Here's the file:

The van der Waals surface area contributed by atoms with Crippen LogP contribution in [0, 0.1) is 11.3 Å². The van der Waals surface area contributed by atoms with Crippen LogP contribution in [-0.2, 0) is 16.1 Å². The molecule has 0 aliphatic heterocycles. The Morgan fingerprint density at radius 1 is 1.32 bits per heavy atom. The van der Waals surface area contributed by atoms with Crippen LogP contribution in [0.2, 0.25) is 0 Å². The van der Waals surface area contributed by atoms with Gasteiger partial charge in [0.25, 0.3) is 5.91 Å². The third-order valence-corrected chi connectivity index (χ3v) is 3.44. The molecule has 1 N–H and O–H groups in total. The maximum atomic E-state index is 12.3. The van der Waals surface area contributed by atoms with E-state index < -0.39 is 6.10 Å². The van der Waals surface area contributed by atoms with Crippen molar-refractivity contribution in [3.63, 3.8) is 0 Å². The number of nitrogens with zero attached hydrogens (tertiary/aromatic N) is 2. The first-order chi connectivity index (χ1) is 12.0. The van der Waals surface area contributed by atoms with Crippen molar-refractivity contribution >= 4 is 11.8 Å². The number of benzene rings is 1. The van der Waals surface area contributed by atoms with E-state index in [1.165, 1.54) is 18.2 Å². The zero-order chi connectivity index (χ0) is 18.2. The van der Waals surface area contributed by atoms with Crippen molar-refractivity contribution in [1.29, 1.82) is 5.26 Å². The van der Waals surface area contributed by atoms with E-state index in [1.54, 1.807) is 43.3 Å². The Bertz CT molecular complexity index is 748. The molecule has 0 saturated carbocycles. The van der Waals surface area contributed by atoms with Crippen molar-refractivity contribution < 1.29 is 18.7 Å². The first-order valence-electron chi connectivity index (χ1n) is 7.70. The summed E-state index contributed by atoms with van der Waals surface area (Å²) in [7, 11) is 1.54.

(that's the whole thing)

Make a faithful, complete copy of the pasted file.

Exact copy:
The van der Waals surface area contributed by atoms with Crippen LogP contribution in [0, 0.1) is 11.3 Å². The van der Waals surface area contributed by atoms with Crippen LogP contribution in [-0.2, 0) is 16.1 Å². The molecule has 0 aliphatic heterocycles. The Morgan fingerprint density at radius 1 is 1.32 bits per heavy atom. The van der Waals surface area contributed by atoms with Crippen LogP contribution in [0.2, 0.25) is 0 Å². The van der Waals surface area contributed by atoms with Gasteiger partial charge in [0.25, 0.3) is 5.91 Å². The third-order valence-corrected chi connectivity index (χ3v) is 3.44. The molecule has 1 N–H and O–H groups in total. The maximum atomic E-state index is 12.3. The van der Waals surface area contributed by atoms with E-state index < -0.39 is 6.10 Å². The van der Waals surface area contributed by atoms with Crippen molar-refractivity contribution in [3.63, 3.8) is 0 Å². The number of nitrogens with zero attached hydrogens (tertiary/aromatic N) is 2. The first-order chi connectivity index (χ1) is 12.0. The van der Waals surface area contributed by atoms with Crippen molar-refractivity contribution >= 4 is 11.8 Å². The number of benzene rings is 1. The van der Waals surface area contributed by atoms with E-state index in [1.165, 1.54) is 18.2 Å². The zero-order chi connectivity index (χ0) is 18.2. The van der Waals surface area contributed by atoms with Crippen molar-refractivity contribution in [1.29, 1.82) is 5.26 Å². The van der Waals surface area contributed by atoms with E-state index in [1.54, 1.807) is 43.3 Å². The Bertz CT molecular complexity index is 748. The molecule has 0 saturated carbocycles. The van der Waals surface area contributed by atoms with Crippen molar-refractivity contribution < 1.29 is 18.7 Å². The first-order valence-electron chi connectivity index (χ1n) is 7.70. The summed E-state index contributed by atoms with van der Waals surface area (Å²) in [7, 11) is 1.54.